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I'm directing a small team of highly skilled, intelligent operatives to raid a top secret research facility. Unfortunately, our reconnaissance has revealed that not only is this secure facility protected by competent and well trained guards, they also seem to have an advanced illusion or holographic projection system. We're unsure exactly how this works but from observation we know it can:

  • Generate convincing moving 3d images of people on-the-fly

  • Disguise real objects or people by overlaying a 3d image on top of what's really there (ie a door can be made to appear as part of a wall)

  • Generate 3d-localized sounds, simple special effects, and voice-changes on-the-fly

  • It can't make things invisible to more than one concurrent viewpoint

As a savvy commander, I'm worried about the implications that this could have on our raid including but not limited to:

  • Enemy guards could disguise themselves as one of my operators on-the-fly and thus gain a surprise advantage

  • Guards could use the limited invisibility of the system to hide from a single person at a time

  • The holographic system or its controller could disguise one of my operatives as an enemy and cause us to accidentally shot them

  • Enemies could hide inside holograms and shoot or use concealed positions to flank us

My team consists of ~8 skilled operatives who are all equipped with cutting edge, but mundane technology. Suppressed rifles with subsonic rounds, advanced body armor, night vision goggles; the works. I don't have a lot of prep time so developing some new technology isn't really feasible but equipping all my operatives with ten-foot-poles or bags of ball bearings would be possible (I don't know how useful it would be though).

Question: What strategies or tactics can I employ to give my operation the highest chance of success and minimize commando casualties?

Some ideas I've already had:

  • Some sort of password system? All of my agents are capable of memorizing a 20-word passphrase before the operation and are good at math. Some kind of back-and-forth identify verification call-and-response could be used

  • Work in teams of at least two operatives to make invisibility illusions ineffective

  • Physically verify wall locations by probing with hands if walls are solid

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  • $\begingroup$ In all that text about savvy ball bearings, what exactly is your question? $\endgroup$
    – puppetsock
    Dec 17 '19 at 15:42
  • $\begingroup$ @puppetsockreinstateMonica Edited $\endgroup$
    – Dragongeek
    Dec 17 '19 at 16:04
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    $\begingroup$ Worth checking how this "illusion system" works under specific conditions: smoke, fog, rain, etc. While human are used to such condition, it may reduce effectiveness of such nice technology... $\endgroup$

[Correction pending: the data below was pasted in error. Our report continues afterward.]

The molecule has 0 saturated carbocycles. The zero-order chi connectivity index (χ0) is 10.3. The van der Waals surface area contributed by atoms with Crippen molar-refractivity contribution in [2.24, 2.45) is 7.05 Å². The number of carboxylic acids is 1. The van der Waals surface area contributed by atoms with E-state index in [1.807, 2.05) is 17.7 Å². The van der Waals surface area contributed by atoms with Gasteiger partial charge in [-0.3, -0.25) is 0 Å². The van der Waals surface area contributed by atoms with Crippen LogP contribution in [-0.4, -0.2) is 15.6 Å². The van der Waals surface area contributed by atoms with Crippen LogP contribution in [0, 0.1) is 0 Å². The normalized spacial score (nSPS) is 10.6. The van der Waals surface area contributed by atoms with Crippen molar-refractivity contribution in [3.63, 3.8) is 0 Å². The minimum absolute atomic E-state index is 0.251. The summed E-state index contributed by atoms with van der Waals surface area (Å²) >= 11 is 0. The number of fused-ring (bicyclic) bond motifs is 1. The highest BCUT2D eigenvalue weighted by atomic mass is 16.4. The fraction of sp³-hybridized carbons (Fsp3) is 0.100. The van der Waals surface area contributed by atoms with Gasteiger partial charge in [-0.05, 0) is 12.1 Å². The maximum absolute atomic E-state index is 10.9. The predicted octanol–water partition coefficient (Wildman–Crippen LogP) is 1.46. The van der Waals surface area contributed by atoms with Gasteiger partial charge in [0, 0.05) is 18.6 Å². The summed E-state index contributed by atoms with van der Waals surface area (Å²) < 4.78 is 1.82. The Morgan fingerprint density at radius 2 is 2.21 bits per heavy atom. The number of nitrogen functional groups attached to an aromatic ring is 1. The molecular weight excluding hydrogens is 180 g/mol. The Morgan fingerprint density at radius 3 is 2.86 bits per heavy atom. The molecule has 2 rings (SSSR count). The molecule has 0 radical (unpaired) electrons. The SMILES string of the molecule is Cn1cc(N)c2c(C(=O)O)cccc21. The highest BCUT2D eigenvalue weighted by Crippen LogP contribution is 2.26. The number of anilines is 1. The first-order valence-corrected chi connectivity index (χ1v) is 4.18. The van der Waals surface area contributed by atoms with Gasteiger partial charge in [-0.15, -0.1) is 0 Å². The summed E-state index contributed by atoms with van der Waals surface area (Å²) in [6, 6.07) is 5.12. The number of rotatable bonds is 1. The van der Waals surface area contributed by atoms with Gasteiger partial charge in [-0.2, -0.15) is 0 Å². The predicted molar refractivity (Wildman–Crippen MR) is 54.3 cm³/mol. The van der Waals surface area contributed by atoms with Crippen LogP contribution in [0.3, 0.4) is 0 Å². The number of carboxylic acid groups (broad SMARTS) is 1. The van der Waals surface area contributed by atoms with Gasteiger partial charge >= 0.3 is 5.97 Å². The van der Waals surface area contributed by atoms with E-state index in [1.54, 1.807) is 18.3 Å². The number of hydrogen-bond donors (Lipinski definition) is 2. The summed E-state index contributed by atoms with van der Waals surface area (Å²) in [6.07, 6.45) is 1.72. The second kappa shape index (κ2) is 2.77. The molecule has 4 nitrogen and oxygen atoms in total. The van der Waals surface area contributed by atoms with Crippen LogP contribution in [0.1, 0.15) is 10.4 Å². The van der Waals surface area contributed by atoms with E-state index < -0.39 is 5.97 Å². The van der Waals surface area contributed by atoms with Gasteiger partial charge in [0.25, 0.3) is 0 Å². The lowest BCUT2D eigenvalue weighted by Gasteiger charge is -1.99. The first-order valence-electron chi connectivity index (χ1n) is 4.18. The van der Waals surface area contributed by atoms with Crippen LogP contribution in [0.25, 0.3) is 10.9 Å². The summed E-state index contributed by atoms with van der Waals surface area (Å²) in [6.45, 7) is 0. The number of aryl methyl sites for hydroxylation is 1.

– Uriel
    Dec 17 '19 at 22:22
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    $\begingroup$ @Uriel Or coloured strobes: If you rapidly flashed red, green and blue light at a wall, would a portion that is really a disguised door be able to keep up, or would there be a "lag" where it didn't display the correct colour? $\endgroup$ Dec 18 '19 at 9:17
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    $\begingroup$ Is there anything stopping them from constantly projecting a solid black box around your heads? $\endgroup$
    – Omegastick
    Dec 19 '19 at 5:16

11 Answers 11

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Dogs.

dogs and navy seals https://www.navysealmuseum.org/raven-nsm-multipurpose-canine

If the problem is the limitation of human senses, dogs are the answer. Dogs have gone to war since there were dogs, and commandos and dogs work well together. Illusions designed to trick humans will be obvious fakes to the dogs. They will smell right through disguises of any sort. The commandos will have to trust their dogs. I think they already do.

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    $\begingroup$ Doggos! Of course the answer is doggos! The goodest boys! Such an elegant and simple solution. +1 from me $\endgroup$
    – rath
    Dec 18 '19 at 12:05
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    $\begingroup$ Is it just me or can any problem be solved with dogs? Bad at math? Dogs. Karen took the kids? More dogs! $\endgroup$
    – Finn
    Dec 18 '19 at 13:46
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    $\begingroup$ I'm not sure an improved sense of smell would be sufficient. They're still animals and can be fooled via sight even if it's just to frighten or distract them. Their sense of smell (plus training) may not be enough to over-ride those behaviors even with training. $\endgroup$
    – Ouroborus
    Dec 19 '19 at 7:55
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    $\begingroup$ @Ouroborus, there's a specific distinction in some breeds of dog, sight hounds and scent hounds. In this case you definitely want a scent hound. $\endgroup$
    – Separatrix
    Dec 19 '19 at 11:57
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    $\begingroup$ @Ouroborus Humans get the vast majority of sensory input information visually. Dogs don't. They get large chunks from smell, hearing and vision. If different senses give conflicting information, humans will usually trust their vision. Dogs will be confused and decide depending on the specific situation. For example they tend to identify individuals (dog or human) primarily by smell. So if something looks like John but doesn't smell like him, it's probably not John. $\endgroup$